In political battles, the prize is public sentiment. The nature of the battlefield doesn’t really matter. The adage that when elephants fight, it’s the grass that suffers has now been exemplified in France’s ban on women wearing the burqah in public. In the battle of the burqah (as with other Islamic garb), women’s bodies have become the grass underfoot.
This week, both Syria and France demonstrated that the battle to control minds is often confined to controlling how a woman is manifested in public. After two years of trying, France, at the behest of Nicholas Sarkozy has succeeded in prohibiting the burqah from French streets. In the process, Sarkozy has promoted France as a gatekeeper of women’s rights and a great bastion of Western values.
And while Canada, Denmark, Spain and the Netherlands all mull over similar bans, Syria has defied the trend, and unbanned the niqab (face veil) there. Sarkozy’s burqa law, of course, panders to popular sentiment in his electorate and Bashaar Al Assad too has with unbanning the niqab sought to quell the wave of unrest gripping the country by tapping into popular sentiment in the country. In Damascus, as in Paris, women’s bodies are the unfortunate playing field of a game.
For Sarkozy and his friends in the centre-right UMP party, the burqah, the niqab, the face veil or whatever you choose to call it, is subversive to the French way of life. And after being dogged by two years of controversy, Sarkozy has now succeeded in outlawing the burqah. Supporters of the ban (some 70% of the French population) argue that women are coerced into covering their faces by their husbands and fathers. They argue that the burqah is symbolic of a more insidious repression of women by men.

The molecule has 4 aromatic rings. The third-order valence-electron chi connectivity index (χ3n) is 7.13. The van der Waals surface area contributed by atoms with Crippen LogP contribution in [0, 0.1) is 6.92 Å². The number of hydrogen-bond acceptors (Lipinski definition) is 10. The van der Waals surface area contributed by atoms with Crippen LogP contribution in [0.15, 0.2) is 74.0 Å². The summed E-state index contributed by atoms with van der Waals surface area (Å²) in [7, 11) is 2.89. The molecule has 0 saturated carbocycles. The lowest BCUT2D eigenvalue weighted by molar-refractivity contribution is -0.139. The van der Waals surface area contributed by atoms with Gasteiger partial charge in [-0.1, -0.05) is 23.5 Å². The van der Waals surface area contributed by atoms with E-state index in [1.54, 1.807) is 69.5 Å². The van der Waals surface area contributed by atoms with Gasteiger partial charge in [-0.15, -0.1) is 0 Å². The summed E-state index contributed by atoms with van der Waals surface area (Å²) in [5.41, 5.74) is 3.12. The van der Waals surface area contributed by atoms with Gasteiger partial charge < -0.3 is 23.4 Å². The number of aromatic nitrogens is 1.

They argue most vociferously that this ban is congruent with France’s policy to cleanse public spaces of religious symbols. The suggestion, however, that the ban has been enacted to uphold the rights of women is blatantly racist. It assumes a cultural hegemony over the religious values of these women, carelessly disregarding the individual’s right to an expression of spirituality, or even an individual identity. This ban does not give women more rights, it robs women of rights. It is a repulsive piece of legislation. The ban on the burqah has not been made in the interests of public safety any more than it is an attempt to liberate oppressed women. This is a law designed to appeal to increasingly rampant anti-immigration sentiment in France. Sarkozy is at best an opportunist and his championing of the ban on the burqah is motivated principally by anti-immigration sentiment and designed to court the right-wing vote.